Gah! After a solid week of frozen captivity, the roads are finally good enough to drive on! I can go to church. I can go to the store.
I can...go to school.
Lots of work has been accomplished in the time I was given. I'm over 100 pages into the new book. Woohoo!
I finished my first book of the 2014 yesterday. The Hobbit. It took me longer than I thought. The narrative style and pacing is way different than anything you're likely to see in today's fiction.
My next reading project is Chesapeake by James A. Michener. I'm 50 pages into it. The current chapter follows the tale of Pentequod, an outcast Susquehanna Indian searching for a new life in the wild. Michener, as always, takes great pains to describe the flow of the landscape, but there's one descriptive fact that he has completely left out.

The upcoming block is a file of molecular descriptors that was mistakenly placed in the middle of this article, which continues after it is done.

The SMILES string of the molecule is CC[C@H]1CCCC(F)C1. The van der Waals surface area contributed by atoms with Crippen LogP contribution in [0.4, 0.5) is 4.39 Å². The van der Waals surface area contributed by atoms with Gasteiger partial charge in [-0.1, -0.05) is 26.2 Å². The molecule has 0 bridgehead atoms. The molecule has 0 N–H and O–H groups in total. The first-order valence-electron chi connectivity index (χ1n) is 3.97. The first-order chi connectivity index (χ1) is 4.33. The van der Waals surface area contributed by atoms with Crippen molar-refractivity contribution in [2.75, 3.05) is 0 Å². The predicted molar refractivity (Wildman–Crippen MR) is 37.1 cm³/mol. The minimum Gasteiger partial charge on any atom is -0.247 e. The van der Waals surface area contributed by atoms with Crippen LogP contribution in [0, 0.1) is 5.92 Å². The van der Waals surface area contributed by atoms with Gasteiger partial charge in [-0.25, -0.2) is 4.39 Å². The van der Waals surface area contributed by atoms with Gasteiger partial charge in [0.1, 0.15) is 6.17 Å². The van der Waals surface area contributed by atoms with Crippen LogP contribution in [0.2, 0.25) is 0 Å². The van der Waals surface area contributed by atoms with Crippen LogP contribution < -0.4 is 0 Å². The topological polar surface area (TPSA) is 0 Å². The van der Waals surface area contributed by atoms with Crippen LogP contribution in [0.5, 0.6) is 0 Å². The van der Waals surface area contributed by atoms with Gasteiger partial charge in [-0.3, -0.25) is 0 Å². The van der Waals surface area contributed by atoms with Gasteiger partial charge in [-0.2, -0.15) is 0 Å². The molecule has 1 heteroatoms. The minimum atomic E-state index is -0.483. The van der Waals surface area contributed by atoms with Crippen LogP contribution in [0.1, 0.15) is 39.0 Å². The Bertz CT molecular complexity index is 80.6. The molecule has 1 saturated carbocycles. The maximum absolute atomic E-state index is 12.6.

What in the world is Pentequod wearing?
Description is an art form in and of itself. Some authors provide very little, others provide so much that it distracts from the flow of the story and leads the reader to start skipping entire pages. Moby Dick is often cited as one of the worst examples.
Brandon Sanderson often says that you should provide enough description to advance the plot and show the reader that there is a bigger world out there that what you can see through the character's eyes. Makes sense. Doing otherwise would be the infamous "info dump," and we have Wikipedia for that.
Power to the pen!